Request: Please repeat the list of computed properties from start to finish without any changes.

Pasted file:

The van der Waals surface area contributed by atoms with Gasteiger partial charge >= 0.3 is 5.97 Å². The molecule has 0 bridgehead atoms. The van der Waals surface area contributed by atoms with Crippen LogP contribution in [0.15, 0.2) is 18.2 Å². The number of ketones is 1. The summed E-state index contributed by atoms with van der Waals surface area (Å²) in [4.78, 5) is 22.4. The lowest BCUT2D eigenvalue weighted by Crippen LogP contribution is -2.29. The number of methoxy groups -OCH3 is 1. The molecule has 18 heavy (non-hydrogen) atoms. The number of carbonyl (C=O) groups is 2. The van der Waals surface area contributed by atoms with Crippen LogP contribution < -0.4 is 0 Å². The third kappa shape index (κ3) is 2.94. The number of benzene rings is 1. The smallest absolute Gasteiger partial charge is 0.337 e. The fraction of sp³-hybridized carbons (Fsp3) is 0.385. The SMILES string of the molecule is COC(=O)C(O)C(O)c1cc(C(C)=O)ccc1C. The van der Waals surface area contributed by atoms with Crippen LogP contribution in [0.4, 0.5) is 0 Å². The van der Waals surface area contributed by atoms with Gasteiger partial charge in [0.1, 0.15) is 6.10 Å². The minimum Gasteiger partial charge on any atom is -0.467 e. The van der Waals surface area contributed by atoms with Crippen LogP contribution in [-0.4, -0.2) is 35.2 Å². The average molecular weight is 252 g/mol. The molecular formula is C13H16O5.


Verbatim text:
The van der Waals surface area contributed by atoms with Gasteiger partial charge >= 0.3 is 5.97 Å². The molecule has 0 bridgehead atoms. The van der Waals surface area contributed by atoms with Crippen LogP contribution in [0.15, 0.2) is 18.2 Å². The number of ketones is 1. The summed E-state index contributed by atoms with van der Waals surface area (Å²) in [4.78, 5) is 22.4. The lowest BCUT2D eigenvalue weighted by Crippen LogP contribution is -2.29. The number of methoxy groups -OCH3 is 1. The molecule has 18 heavy (non-hydrogen) atoms. The number of carbonyl (C=O) groups is 2. The van der Waals surface area contributed by atoms with Crippen LogP contribution < -0.4 is 0 Å². The third kappa shape index (κ3) is 2.94. The number of benzene rings is 1. The smallest absolute Gasteiger partial charge is 0.337 e. The fraction of sp³-hybridized carbons (Fsp3) is 0.385. The SMILES string of the molecule is COC(=O)C(O)C(O)c1cc(C(C)=O)ccc1C. The van der Waals surface area contributed by atoms with Crippen LogP contribution in [0.4, 0.5) is 0 Å². The van der Waals surface area contributed by atoms with Gasteiger partial charge in [0.1, 0.15) is 6.10 Å². The minimum Gasteiger partial charge on any atom is -0.467 e. The van der Waals surface area contributed by atoms with Crippen LogP contribution in [-0.4, -0.2) is 35.2 Å². The average molecular weight is 252 g/mol. The molecular formula is C13H16O5.